April 27, 2018

Three transcriptional circuits found between hematopoietic stem cells and B cells

B cells pass through three distinct gene expression networks on their way from stem cell to B cell

small image of colored scanning electron micrograph of bone marrow cavity

Figure 1: Colored scanning electron micrograph of bone marrow cavity containing hematopoietic human stem cells (yellow spheres; the stems cells are shown at a higher magnification than the bone marrow cavity).


By analyzing the expression of thousands of genes, RIKEN researchers have shed light on how a stem cell grows up to become a certain type of immune cell1. This knowledge will inform future research into B cell leukemia.

B cells are a type of white blood cell, and they help the body fight infections by producing antibodies. They start off life as hematopoietic stem cells (HSCs)—stem cells that go on to become blood cells.

Tomokatsu Ikawa of the RIKEN Center for Integrative Medical Sciences has long been interested in understanding the differentiation process that commits a stem cell to the fate of becoming a B cell. “Key transcription factors have been identified, but the underlying mechanisms remain to be revealed,” he notes.

To discover how the expression of genes changes as an HSC becomes a B cell, Ikawa’s team used a cell system they had previously developed: the induced leukocyte system. It consists of multipotent progenitor cells—stepping stones between stem cells and mature cells—that can be efficiently differentiated into B cells by triggering the expression of the protein E2A, which is a transcription factor essential for priming HSCs toward the B cell lineage. This cell system allowed Ikawa’s team to synchronize the differentiation process and examine the cells’ transcriptome at various time points.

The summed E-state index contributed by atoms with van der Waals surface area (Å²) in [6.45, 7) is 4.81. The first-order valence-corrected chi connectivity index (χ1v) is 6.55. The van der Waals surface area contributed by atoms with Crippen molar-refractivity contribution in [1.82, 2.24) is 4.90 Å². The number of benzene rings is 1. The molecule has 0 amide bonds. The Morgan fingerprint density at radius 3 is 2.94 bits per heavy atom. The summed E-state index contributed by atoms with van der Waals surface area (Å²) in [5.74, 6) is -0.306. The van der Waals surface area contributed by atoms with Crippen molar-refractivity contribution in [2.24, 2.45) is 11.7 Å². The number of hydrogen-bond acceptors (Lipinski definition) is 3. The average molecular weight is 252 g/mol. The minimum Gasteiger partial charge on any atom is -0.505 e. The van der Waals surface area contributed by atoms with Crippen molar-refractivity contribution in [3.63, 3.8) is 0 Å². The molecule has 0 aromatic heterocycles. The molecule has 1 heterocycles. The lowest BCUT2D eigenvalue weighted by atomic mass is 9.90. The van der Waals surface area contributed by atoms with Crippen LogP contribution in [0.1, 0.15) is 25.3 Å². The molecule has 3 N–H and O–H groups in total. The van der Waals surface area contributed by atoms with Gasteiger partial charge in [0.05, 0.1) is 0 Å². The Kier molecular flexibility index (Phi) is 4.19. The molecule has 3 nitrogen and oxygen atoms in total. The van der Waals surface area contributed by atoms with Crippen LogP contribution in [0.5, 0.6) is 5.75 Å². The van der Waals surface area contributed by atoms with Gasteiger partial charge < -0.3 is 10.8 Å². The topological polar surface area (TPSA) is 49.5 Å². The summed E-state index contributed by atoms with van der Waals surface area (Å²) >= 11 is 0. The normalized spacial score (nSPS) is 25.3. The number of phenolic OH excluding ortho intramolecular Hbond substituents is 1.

When the team analyzed the expression of thousands of genes, they saw distinct waves of expression as cells committed to the B cell lineage. They combined data on the transcription factors that were active in each wave and the genes they regulated with epigenetic data of histone marks. This allowed the researchers to construct three distinct networks: the early network of multipotent progenitor cells, a transitional state and the network of committed B cells.

small picture of Tomokatsu Ikawa

Tomokatsu Ikawa and co-workers have found that a hematopoietic stem cell goes through three distinct transcriptional networks on its way to becoming a B cell.

© 2018 RIKEN

While all these data were originally obtained from cells differentiated in a culture dish, the team saw the same expression patterns in B cell progenitors isolated directly from the bone marrow.

“We were surprised to find that the B cell lineage commitment process could be separated into three main stages based on messenger RNA expression profiles,” recalls Ikawa.

Ikawa now wants to explore the metabolic pathways and non-coding RNA that underlie the development and function of immune cells; he is particularly interested in the role of long non-coding RNAs in the regulatory process.

Ikawa and his team are focusing on normal B cell development, but he predicts that this approach can also be used to study the mechanism by which B cell leukemia develops. “The more we understand this process, the more likely efficient points of intervention will be found,” Ikawa comments.

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  1. Miyai, T., Takano, J., Endo, T. A., Kawakami, E., Agata, Y., Motomura, Y., Kubo, M., Kashima, Y., Suzuki, Y., Kawamoto, H. et al. Three-step transcriptional priming that drives the commitment of multipotent progenitors toward B cells. Genes & Development 32, 112−126 (2018). doi: 10.1101/gad.309575.117 (Link)